Archive ref no: NCA-18666
Document - Nepal: Milan Nepali
AI Index: ASA 31/07/2000
Milan Nepali (pictured above), a journalist, has not been seen since he was arrested at about 2pm at Sundhara, Kathmandu, near the central post office, on 21 May 1999. Witnesses saw eight policemen, four in police uniform and four in civilian clothes, put him into a police van and drive away.
Milan Nepali, who was aged 31 at the time of his arrest, is married with two children - one six-year-old daughter and one five-year-old son. He is a journalist by profession and worked for Janadesh, a weekly newspaper, which is regarded as being sympathetic to the aims of the Communist Party of Nepal (CPN) (Maoist). He was also editor of the monthly newspaper, Disabodh. He has a Masters degree in Business Administration and is a member of the Nepal National Intellectuals Association, an organization suspected by the government to be associated with the CPN (Maoist).
The day after his arrest, relatives went to Hanuman Dhoka police station in Kathmandu where an inspector told them that there was no record of his detention there. They also inquired at Police Headquarters in Naxal, Kathmandu, but police denied he was held there. Next day the relatives returned to Police Headquarters with a change of clothes for Milan Nepali and some medicine. A Deputy Superintendent accepted the clothes (but not the medicine) and later returned Milan Nepali's old clothes to the family in the same bag the clean clothes had been brought in.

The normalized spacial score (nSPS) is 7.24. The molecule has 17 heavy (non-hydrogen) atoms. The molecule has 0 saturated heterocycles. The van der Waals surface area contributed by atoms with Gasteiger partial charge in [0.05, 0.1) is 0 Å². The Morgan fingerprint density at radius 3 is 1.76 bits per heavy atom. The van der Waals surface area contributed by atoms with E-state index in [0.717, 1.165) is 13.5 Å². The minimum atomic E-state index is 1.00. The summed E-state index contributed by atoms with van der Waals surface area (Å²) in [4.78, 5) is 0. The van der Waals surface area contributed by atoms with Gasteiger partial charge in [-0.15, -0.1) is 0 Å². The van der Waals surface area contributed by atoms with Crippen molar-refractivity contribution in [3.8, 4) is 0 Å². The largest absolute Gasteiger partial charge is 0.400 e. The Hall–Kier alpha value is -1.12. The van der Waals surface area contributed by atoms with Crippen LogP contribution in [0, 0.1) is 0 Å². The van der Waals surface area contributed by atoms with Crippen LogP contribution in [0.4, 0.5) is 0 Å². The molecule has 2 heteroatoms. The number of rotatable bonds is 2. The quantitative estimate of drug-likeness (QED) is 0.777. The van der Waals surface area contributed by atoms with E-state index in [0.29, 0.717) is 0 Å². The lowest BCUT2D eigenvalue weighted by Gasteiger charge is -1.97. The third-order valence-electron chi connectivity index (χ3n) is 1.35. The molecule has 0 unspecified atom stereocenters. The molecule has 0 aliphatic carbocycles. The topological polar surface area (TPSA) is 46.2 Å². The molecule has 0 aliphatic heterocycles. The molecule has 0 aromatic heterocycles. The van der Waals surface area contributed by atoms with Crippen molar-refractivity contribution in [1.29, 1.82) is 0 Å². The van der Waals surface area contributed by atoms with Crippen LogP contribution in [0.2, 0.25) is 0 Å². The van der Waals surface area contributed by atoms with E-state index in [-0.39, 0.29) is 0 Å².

Relatives returned to Police Headquarters every day for a week, but each time were stopped at the main gate and prevented from entering the compound.
Shortly after the "disappearance" of Milan Nepali, relatives filed a habeas corpuswrit on his behalf in the Supreme Court at which the witnesses to his arrest appeared to give testimony. The authorities responded by denying his arrest. On 12 July 1999, the court dismissed the writ petition on the basis that not enough evidence had been presented by the petitioners to show that Milan Nepali had been arrested and detained by the authorities.
Milan Nepali was one of seven people who "disappeared" after they were arrested in Kathmandu in February and May 1999.
In July/August two daily local newspapers - Mahanagar and Janasata- reported that five of the seven people who had "disappeared" in Kathmandu in February and May 1999 had been seen at the premises of the Western Region Armed Police Force section in Pokhara, Kaski district.
On 17 August 1999 the relatives filed a second habeas corpuswrit in the Supreme Court. The judge subsequently issued an order to the Western Region Armed Police Forces Section in Pokhara to produce the detainee. But a letter sent by the court addressed to this place was reportedly returned stating there was no such police present at the address.